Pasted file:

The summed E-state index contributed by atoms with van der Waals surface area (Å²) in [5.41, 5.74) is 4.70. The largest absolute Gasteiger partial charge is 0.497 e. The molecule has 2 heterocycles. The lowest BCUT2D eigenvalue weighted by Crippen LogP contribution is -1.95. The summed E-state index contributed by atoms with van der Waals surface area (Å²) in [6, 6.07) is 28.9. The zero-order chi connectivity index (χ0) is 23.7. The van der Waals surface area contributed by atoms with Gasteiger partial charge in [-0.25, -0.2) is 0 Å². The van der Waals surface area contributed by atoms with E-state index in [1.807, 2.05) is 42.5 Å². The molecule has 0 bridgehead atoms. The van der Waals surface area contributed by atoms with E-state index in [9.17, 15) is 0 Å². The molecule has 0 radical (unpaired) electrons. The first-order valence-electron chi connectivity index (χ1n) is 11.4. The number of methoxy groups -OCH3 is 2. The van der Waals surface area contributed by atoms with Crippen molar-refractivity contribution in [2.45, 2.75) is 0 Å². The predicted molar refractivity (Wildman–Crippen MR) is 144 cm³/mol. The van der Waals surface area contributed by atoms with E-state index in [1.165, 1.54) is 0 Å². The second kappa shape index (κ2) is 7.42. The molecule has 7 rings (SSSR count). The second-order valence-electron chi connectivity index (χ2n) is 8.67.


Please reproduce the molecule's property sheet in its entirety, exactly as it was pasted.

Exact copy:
The summed E-state index contributed by atoms with van der Waals surface area (Å²) in [5.41, 5.74) is 4.70. The largest absolute Gasteiger partial charge is 0.497 e. The molecule has 2 heterocycles. The lowest BCUT2D eigenvalue weighted by Crippen LogP contribution is -1.95. The summed E-state index contributed by atoms with van der Waals surface area (Å²) in [6, 6.07) is 28.9. The zero-order chi connectivity index (χ0) is 23.7. The van der Waals surface area contributed by atoms with Gasteiger partial charge in [-0.25, -0.2) is 0 Å². The van der Waals surface area contributed by atoms with E-state index in [1.807, 2.05) is 42.5 Å². The molecule has 0 bridgehead atoms. The van der Waals surface area contributed by atoms with E-state index in [9.17, 15) is 0 Å². The molecule has 0 radical (unpaired) electrons. The first-order valence-electron chi connectivity index (χ1n) is 11.4. The number of methoxy groups -OCH3 is 2. The van der Waals surface area contributed by atoms with Crippen molar-refractivity contribution in [2.45, 2.75) is 0 Å². The predicted molar refractivity (Wildman–Crippen MR) is 144 cm³/mol. The van der Waals surface area contributed by atoms with E-state index in [1.165, 1.54) is 0 Å². The second kappa shape index (κ2) is 7.42. The molecule has 7 rings (SSSR count). The second-order valence-electron chi connectivity index (χ2n) is 8.67.